A LOT OF WOMEN I know--otherwise intelligent, skeptical, feet-on-the-ground people who would not be easy marks for, say, an aluminum-siding scam--have this semi-secret habit. Just for, you know, fun, they slip off every once in a while to see a psychic.
When questioned about the wisdom of consulting someone whose credentials consist of picking up vibes and keeping up the rent payments on a small room, these women smile and utter something about psychics being cheaper than shrinks and often just as insightful.
Men, on the other hand, are rational, logical creatures. Men, who wouldn't dream of crossing Madame Rosa's bead-shadowed palm with 25 bucks, will fork over funds in the low double thousands for the privilege of sitting in a hotel ballroom to get the scoop from a "futurist." Throughout the '70s and '80s, but especially as the decades turned, we've been bombarded with the speculations of John ("Megatrends") Naisbitt and a woman named Faith Popcorn, foreseeing trends such as "nesting" and "cocooning." For all I know, their latest reports predict the onset of "pupating."
Maybe I'm wrong. Maybe you do need to be a genius to know that, at a certain age, most members of any human generation will begin to reproduce. Oh, sure, it seems obvious now, but who knew that two-job couples would want more take-home food? And maybe Faith Popcorn wasn't born Faith Plotkin.
Futurism and megatrendism are only the most pretentious versions of the pseudo-scientific hand-holding to which this country's decision makers are addicted, as if crackpots are more habit-forming than crack. For short-range decisions, such as what TV shows to crank out or how tasteless a beer to brew, executives turn to the variety of psychics who peer into focus groups rather than crystal balls; we call them market researchers. Just on sheer percentage of accurate predictions, Madame Rosa can give these guys a good run for our money.
For the long-range stuff, like whether to move all manufacturing facilities out of this country, the decision makers call a Faith Popcorn. The '90s will be a time of (choose one): neo-rebellion, retro-cuisine or a boom in home billiard tables. Better move the factories offshore.
Because we all seem to share this deeply felt need to consult some incredibly unqualified oracle, and because new decades don't begin every year or two, I'm offering my reading of the next--oh, what's bigger than mega?-- giga -trend: The human race will painstakingly reconstruct the limits we've spent the last couple of centuries systematically destroying.
Samuel Gompers, a labor leader at the dawn of the AF of L, was once asked what his movement wanted. He spoke for all mankind when he described his goal in one word: more . From the 3-year-old who overdoses on ice cream to the developer who thinks a certain stretch of Wilshire in Westwood cries out for one more pied-a-terre for nervous rich foreigners, we have pushed against the limits. And as long as there were limits, it was a noble struggle.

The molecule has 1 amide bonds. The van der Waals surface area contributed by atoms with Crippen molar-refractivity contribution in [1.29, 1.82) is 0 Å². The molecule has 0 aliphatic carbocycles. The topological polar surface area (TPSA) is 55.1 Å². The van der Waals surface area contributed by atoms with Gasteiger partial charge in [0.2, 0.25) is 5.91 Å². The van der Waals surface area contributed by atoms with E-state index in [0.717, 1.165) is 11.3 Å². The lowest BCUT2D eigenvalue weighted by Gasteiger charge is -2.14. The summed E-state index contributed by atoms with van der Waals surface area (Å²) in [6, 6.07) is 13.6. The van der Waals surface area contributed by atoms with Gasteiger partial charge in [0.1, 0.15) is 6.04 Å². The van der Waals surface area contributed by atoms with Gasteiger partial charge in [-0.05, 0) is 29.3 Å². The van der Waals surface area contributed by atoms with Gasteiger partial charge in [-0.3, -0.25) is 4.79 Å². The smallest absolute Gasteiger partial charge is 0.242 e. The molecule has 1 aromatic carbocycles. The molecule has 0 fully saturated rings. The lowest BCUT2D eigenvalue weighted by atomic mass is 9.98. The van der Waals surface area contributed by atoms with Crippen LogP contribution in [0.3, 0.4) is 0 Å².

But since we've removed all natural restraints against the human urges to eat, build, consume and burn, it's been about as noble a struggle as a 15-rounder between Mike Tyson and Spud Webb. Once mountains enclosed us in cohesive little groupings: We tunneled through them or ground them down to kibble. Once ferocious beasts competed with us for food and land: A little gunpowder did the trick. Once nighttime held us fast in our shelters: Now electrons do our bidding, and all that keeps us home is bad movies and lack of a sitter.
Nature, having run out of limits for us to grapple with, now brandishes the big guns: the various possibilities of extinction that brighten the front pages between scandals. So we've been seeing feeble attempts to reconstruct the intricate web of restrictions that we've torn apart: No longer limited by the difficulty of obtaining food, we don Lycra garments and cavort to 120 beats per minute to avoid becoming walking zeppelins. No longer threatened by a serious rival for any environmental niche we covet, we pass laws suggesting that maybe we shouldn't carve up, fill up or blow up every inch of our planet.
When first broached by the oddly hedonistic ascetics around Jerry Brown in the '70s, the idea of limits was something grim, parched, somehow a punishment for our success as a species: We won the game, and we get "small is beautiful"? It was a vision only an ex-monk could love. This time around, though, reinstalling the fences around human yearning will be packaged as an exciting challenge. It'll be hip. It'll be fun. It'll be profitable.
I have no idea what form this trend will assume--hey, I'm only blue-skying here. But the discovery that societal muscles, like physical muscles, need an opposing force to struggle against will be powerful stuff. If I were running a seminar in a hotel ballroom, I'd call it something like "Social Isometrics."
One other thing I should tell you: You'll take a long journey during the '90s, and you'll meet an attractive stranger.